'Benefits' of rejoining Commonwealth

 

IRELAND REJOINING the Commonwealth would bring “nothing but benefits” and the idea should not offend anyone, according to journalist and former diplomat Eamon Delaney.

Addressing the Reform Group in Dublin yesterday, which was Commonwealth Day, Mr Delaney said there were compelling reasons why Ireland should rejoin the group of nations it left in 1949.

He said it would be “nice to be a member of another supportive club” during the economic crisis.

“The country that came immediately to our aid was Britain,” he said. Britain had offered “a bailout under much better terms than what we were given or was imposed upon us”, he added.

He said Irish people had many “friends and cousins” in Commonwealth countries. “If it’s good enough for Australia, Canada, Jamaica and New Zealand, surely it’s good enough for us,” he said.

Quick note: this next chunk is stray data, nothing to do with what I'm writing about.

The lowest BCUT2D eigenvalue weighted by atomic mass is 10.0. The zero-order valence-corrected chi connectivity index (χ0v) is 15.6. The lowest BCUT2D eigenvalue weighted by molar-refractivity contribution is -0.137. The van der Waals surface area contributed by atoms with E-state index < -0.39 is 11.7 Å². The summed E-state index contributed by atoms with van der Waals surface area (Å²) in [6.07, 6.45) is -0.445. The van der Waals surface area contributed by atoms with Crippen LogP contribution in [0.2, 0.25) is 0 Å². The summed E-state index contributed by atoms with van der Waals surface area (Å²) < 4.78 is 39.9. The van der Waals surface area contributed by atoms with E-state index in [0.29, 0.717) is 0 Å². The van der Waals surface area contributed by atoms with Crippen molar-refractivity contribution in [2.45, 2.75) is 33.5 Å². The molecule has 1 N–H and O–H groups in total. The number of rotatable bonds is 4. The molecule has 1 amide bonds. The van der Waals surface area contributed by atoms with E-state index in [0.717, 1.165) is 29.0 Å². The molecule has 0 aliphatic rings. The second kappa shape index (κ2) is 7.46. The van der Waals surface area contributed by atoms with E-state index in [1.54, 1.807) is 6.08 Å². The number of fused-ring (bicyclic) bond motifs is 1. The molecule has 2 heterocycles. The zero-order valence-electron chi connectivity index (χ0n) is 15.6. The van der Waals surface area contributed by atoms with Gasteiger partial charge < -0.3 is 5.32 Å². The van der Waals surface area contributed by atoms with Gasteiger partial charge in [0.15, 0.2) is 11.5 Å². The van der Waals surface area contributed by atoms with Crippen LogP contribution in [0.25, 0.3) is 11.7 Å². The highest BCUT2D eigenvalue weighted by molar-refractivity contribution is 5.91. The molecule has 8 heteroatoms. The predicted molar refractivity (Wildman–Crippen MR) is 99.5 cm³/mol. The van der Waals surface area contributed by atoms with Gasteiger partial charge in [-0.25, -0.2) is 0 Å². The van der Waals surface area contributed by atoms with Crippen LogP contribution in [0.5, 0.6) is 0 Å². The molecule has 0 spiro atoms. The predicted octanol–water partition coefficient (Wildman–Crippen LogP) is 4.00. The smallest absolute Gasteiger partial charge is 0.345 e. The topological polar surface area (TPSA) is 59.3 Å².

Dr Cyrus Rustomjee, the director of the economic affairs division of the Commonwealth Secretariat, outlined the Commonwealth’s work to assist member countries that he said were “trapped in low growth and low output”.

The Commonwealth brought the needs of small states to global attention, he said.

He stressed it was a matter for each country to decide on Commonwealth membership. It was entirely a sovereign decision.

He did not know what Ireland’s intentions were and he had no remit and no particular views on the matter. He praised the “very rich tapestry of Irish contribution to development”, which he said he had seen in action, and mentioned the work of Irish Aid.